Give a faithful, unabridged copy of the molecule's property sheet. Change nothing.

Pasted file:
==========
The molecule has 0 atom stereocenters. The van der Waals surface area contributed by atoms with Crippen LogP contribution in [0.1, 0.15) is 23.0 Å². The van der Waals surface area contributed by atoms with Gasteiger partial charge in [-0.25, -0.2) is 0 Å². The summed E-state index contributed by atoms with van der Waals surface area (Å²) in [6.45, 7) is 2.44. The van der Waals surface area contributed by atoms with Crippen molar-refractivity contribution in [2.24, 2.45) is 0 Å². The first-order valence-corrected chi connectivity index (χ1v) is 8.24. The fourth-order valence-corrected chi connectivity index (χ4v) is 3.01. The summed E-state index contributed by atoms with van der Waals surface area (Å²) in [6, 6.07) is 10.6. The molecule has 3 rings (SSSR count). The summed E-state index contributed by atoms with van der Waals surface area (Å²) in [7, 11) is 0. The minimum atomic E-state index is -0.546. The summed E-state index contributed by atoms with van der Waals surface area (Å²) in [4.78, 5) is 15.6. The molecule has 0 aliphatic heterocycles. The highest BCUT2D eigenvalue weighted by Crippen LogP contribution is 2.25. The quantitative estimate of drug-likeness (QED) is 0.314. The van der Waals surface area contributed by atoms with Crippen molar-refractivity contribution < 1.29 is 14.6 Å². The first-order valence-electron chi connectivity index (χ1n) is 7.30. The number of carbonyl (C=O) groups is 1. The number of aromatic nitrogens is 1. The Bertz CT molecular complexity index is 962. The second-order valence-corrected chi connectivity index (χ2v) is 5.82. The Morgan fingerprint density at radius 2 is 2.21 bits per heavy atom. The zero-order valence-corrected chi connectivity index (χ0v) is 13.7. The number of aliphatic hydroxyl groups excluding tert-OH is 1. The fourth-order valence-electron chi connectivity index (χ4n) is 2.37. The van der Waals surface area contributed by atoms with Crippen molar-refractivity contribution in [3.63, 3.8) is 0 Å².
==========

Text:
The molecule has 0 atom stereocenters. The van der Waals surface area contributed by atoms with Crippen LogP contribution in [0.1, 0.15) is 23.0 Å². The van der Waals surface area contributed by atoms with Gasteiger partial charge in [-0.25, -0.2) is 0 Å². The summed E-state index contributed by atoms with van der Waals surface area (Å²) in [6.45, 7) is 2.44. The van der Waals surface area contributed by atoms with Crippen molar-refractivity contribution in [2.24, 2.45) is 0 Å². The first-order valence-corrected chi connectivity index (χ1v) is 8.24. The fourth-order valence-corrected chi connectivity index (χ4v) is 3.01. The summed E-state index contributed by atoms with van der Waals surface area (Å²) in [6, 6.07) is 10.6. The molecule has 3 rings (SSSR count). The summed E-state index contributed by atoms with van der Waals surface area (Å²) in [7, 11) is 0. The minimum atomic E-state index is -0.546. The summed E-state index contributed by atoms with van der Waals surface area (Å²) in [4.78, 5) is 15.6. The molecule has 0 aliphatic heterocycles. The highest BCUT2D eigenvalue weighted by Crippen LogP contribution is 2.25. The quantitative estimate of drug-likeness (QED) is 0.314. The van der Waals surface area contributed by atoms with Crippen molar-refractivity contribution < 1.29 is 14.6 Å². The first-order valence-electron chi connectivity index (χ1n) is 7.30. The number of carbonyl (C=O) groups is 1. The number of aromatic nitrogens is 1. The Bertz CT molecular complexity index is 962. The second-order valence-corrected chi connectivity index (χ2v) is 5.82. The Morgan fingerprint density at radius 2 is 2.21 bits per heavy atom. The zero-order valence-corrected chi connectivity index (χ0v) is 13.7. The number of aliphatic hydroxyl groups excluding tert-OH is 1. The fourth-order valence-electron chi connectivity index (χ4n) is 2.37. The van der Waals surface area contributed by atoms with Crippen molar-refractivity contribution in [3.63, 3.8) is 0 Å².